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Women- and minority-led hedge funds pull ahead, but industry still lags traditional assets

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Hedge fund strategies have lagged stock markets and traditional equity/bond portfolios in recent years, driving down management and performance fees – but firms led by women and minorities are pulling ahead of their industry peers when it comes to returns, new data published by Bloomberg shows. 

Hedge fund strategies have lagged stock markets and traditional equity/bond portfolios in recent years, driving down management and performance fees – but firms led by women and minorities are pulling ahead of their industry peers when it comes to returns, new data published by Bloomberg shows. 

Over the last five years, hedge funds have trailed stock markets as well as more traditional portfolios comprising a standard equities and bonds mix. According to the Bloomberg All Hedge Fund Index, hedge funds gained 34.43 per cent between September 2016 and September 2021, while the S&P 500 scored a 98.66 per cent return, and traditional portfolios up 62.14 per cent, over the same period.  

The latest Bloomberg Hedge Fund Chartbook for Q3 shows Asia Pacific (Emerging)-based hedge funds leading the pack in terms of performance, posting a 35.37 per cent median one-year total return, and a three-year annualised total return of 12.46 per cent. 

By comparison, North America-based managers have made a one-year total return of 17.59 per cent, and a three-year annualised total return of 7.23 per cent in the same period. 

Elsewhere, hedge fund performances in Europe shows a clear east-west split, with Eastern Europe-based managers up 18.01 per cent over the 12-month period compared to Western Europe-based managers’ 9.62 per cent gain. Longer-term, Eastern Europe managers have generated a 7.12 per cent three-year annualised total return, compared Western Europe-based managers’ 4.97 per cent gain over the same period.

As diversity and representation has emerged as a major area of focus within the hedge fund industry, Bloomberg’s research shows that firms headed by women and minorities are outperforming their market peers.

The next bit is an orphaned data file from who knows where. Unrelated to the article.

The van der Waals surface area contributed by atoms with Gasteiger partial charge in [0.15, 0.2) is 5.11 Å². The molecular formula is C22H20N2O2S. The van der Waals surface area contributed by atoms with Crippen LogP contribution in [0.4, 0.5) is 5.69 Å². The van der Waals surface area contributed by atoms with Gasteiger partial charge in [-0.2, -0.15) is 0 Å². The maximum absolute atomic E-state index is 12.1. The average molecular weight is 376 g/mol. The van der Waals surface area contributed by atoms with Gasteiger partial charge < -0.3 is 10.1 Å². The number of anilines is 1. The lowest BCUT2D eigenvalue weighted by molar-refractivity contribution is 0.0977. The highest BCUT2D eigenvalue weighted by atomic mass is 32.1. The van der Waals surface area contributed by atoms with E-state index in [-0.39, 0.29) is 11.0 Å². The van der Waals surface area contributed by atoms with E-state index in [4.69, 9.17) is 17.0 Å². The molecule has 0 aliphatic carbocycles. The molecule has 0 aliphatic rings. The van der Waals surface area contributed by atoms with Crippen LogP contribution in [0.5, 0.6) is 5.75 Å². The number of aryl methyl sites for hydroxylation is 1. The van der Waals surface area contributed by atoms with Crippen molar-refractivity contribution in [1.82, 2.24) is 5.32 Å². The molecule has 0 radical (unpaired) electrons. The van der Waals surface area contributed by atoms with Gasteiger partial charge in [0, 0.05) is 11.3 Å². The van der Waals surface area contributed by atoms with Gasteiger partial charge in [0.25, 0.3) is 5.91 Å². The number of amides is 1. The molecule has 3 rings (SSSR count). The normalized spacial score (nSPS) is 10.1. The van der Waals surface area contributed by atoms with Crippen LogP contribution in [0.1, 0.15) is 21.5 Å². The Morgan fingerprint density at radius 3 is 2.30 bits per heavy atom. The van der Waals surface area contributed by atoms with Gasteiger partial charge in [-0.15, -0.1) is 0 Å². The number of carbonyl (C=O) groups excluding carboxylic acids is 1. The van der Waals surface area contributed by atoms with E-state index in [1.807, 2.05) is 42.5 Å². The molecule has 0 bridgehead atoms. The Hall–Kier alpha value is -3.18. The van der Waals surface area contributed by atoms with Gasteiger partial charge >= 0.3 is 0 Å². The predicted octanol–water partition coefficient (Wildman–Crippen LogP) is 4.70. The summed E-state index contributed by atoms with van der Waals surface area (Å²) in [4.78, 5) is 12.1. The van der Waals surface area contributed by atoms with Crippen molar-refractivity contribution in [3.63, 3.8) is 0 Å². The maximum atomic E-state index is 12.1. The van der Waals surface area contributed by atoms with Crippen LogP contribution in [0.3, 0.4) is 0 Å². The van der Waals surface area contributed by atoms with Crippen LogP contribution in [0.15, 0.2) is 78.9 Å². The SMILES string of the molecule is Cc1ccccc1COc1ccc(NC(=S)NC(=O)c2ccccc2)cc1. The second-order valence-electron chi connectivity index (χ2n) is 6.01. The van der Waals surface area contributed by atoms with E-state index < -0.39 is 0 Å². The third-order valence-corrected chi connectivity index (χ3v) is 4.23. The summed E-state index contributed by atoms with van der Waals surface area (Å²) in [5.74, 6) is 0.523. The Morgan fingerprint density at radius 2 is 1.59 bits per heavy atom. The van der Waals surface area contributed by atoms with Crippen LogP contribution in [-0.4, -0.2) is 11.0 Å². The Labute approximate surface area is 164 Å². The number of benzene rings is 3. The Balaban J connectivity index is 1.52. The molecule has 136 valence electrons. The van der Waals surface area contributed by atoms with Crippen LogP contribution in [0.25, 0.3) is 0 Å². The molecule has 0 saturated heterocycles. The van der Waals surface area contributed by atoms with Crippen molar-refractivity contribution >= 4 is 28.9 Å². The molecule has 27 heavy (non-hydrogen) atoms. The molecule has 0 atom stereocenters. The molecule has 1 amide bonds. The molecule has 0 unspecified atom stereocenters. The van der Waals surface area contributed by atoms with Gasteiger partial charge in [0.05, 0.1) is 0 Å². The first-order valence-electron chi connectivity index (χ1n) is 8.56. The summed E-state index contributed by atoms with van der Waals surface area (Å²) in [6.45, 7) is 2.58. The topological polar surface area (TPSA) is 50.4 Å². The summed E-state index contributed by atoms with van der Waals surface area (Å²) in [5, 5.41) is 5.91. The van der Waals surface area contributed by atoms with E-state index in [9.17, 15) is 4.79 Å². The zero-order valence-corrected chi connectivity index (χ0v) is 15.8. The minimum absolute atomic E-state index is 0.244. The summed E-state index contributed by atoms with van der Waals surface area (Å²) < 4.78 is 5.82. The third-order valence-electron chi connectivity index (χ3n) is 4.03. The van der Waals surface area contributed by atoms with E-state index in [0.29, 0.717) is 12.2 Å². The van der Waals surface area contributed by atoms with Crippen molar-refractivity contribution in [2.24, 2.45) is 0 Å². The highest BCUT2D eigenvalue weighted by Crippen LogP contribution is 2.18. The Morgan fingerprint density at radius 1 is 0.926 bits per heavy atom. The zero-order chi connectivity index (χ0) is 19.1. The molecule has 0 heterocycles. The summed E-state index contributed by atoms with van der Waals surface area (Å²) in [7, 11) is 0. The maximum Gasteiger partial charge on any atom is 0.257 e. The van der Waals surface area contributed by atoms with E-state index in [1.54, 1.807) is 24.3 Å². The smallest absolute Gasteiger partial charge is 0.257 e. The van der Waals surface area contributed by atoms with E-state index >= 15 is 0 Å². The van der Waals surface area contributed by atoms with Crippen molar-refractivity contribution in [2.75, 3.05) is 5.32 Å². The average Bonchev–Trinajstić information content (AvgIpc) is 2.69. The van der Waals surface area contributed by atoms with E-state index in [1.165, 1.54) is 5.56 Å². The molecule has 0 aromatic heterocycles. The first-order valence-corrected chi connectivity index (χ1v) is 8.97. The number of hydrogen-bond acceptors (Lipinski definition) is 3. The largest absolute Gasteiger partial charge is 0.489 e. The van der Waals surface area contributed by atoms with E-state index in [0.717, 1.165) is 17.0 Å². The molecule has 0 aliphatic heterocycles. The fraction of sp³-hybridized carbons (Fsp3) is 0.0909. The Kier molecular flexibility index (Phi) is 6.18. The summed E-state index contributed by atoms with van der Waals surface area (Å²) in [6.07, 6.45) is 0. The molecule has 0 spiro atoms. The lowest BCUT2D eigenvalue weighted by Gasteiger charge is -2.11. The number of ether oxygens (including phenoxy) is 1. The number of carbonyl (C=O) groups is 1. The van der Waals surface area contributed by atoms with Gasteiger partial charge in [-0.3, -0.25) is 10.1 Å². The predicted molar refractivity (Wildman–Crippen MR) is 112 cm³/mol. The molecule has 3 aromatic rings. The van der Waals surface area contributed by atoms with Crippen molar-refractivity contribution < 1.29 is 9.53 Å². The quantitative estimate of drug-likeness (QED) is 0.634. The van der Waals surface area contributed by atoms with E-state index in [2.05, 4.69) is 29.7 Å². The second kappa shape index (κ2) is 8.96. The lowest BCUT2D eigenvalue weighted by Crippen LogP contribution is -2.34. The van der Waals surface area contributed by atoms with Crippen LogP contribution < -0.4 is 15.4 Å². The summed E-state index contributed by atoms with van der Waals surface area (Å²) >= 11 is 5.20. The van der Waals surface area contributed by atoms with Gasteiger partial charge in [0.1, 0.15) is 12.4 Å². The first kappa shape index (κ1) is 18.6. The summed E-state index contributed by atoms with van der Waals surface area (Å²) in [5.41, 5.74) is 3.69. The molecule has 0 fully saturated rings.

Hedge funds with women as the majority represented in management have generated a median one-year return of 21.63 per cent, while funds with minorities leading the management board are up 29.59 per cent over the same period. In contrast, hedge fund managers without those attributes have returned 12.70 per cent. On a three-year annualised return basis, women-led hedge funds are out in front with a 10.62 per cent return, followed by minority-managed/led funds, which have gained 7.75 per cent, while those with a non-diverse management are up 6.37 per cent. 

Meanwhile, pension funds and foundations continue to dominate hedge funds’ public investor pool, collectively comprising more than half of the industry’s publicly-reported client base at 27 per cent and 26 per cent, respectively. Corporations make up almost a quarter, at 24 per cent, with endowments accounting for 6 per cent of hedge fund investor capital, and government allocations making up 3 per cent. 

With equity-focused managers accounting for roughly a third of total industry assets, the strategy remains the most popular among allocators, making up 26 per cent of hedge fund commitments. Credit hedge and event driven account for 20 per cent of commitments each, followed by macro (17 per cent), multi-strategy (11 per cent), relative value (4 per cent) and insurance (2 per cent), analysis from Bloomberg’s Hedge Fund Investor Database shows.

As industry performance lags the broader equities market, hedge fund fees have continued on a downward trend. The traditional ‘two and twenty’ fee structure is less common, with the median management rate across all strategy types now standing at 1.25 per cent, and the median performance fee at 15 per cent.

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